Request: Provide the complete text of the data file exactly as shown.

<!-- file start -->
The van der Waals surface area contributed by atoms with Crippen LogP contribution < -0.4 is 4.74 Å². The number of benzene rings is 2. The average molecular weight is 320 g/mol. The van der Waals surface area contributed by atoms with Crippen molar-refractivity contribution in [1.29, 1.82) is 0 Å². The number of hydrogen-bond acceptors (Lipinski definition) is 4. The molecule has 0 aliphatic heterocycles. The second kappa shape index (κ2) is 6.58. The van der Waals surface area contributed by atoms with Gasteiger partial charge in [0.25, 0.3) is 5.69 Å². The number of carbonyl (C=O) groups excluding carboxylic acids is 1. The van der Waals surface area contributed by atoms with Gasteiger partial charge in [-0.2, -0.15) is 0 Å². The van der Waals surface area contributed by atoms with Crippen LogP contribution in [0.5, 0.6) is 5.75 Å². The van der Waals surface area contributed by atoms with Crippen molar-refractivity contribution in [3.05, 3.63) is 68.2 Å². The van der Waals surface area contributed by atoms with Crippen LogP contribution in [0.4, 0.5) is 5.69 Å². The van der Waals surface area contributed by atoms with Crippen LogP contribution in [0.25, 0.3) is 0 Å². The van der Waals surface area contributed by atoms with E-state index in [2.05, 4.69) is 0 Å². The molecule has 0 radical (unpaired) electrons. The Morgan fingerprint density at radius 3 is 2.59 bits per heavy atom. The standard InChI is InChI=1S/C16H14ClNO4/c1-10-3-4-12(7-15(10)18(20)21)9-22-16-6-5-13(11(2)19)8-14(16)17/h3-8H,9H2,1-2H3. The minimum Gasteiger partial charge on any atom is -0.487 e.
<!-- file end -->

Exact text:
The van der Waals surface area contributed by atoms with Crippen LogP contribution < -0.4 is 4.74 Å². The number of benzene rings is 2. The average molecular weight is 320 g/mol. The van der Waals surface area contributed by atoms with Crippen molar-refractivity contribution in [1.29, 1.82) is 0 Å². The number of hydrogen-bond acceptors (Lipinski definition) is 4. The molecule has 0 aliphatic heterocycles. The second kappa shape index (κ2) is 6.58. The van der Waals surface area contributed by atoms with Gasteiger partial charge in [0.25, 0.3) is 5.69 Å². The number of carbonyl (C=O) groups excluding carboxylic acids is 1. The van der Waals surface area contributed by atoms with Gasteiger partial charge in [-0.2, -0.15) is 0 Å². The van der Waals surface area contributed by atoms with Crippen LogP contribution in [0.5, 0.6) is 5.75 Å². The van der Waals surface area contributed by atoms with Crippen molar-refractivity contribution in [3.05, 3.63) is 68.2 Å². The van der Waals surface area contributed by atoms with Crippen LogP contribution in [0.4, 0.5) is 5.69 Å². The van der Waals surface area contributed by atoms with Crippen LogP contribution in [0.25, 0.3) is 0 Å². The van der Waals surface area contributed by atoms with E-state index in [2.05, 4.69) is 0 Å². The molecule has 0 radical (unpaired) electrons. The Morgan fingerprint density at radius 3 is 2.59 bits per heavy atom. The standard InChI is InChI=1S/C16H14ClNO4/c1-10-3-4-12(7-15(10)18(20)21)9-22-16-6-5-13(11(2)19)8-14(16)17/h3-8H,9H2,1-2H3. The minimum Gasteiger partial charge on any atom is -0.487 e.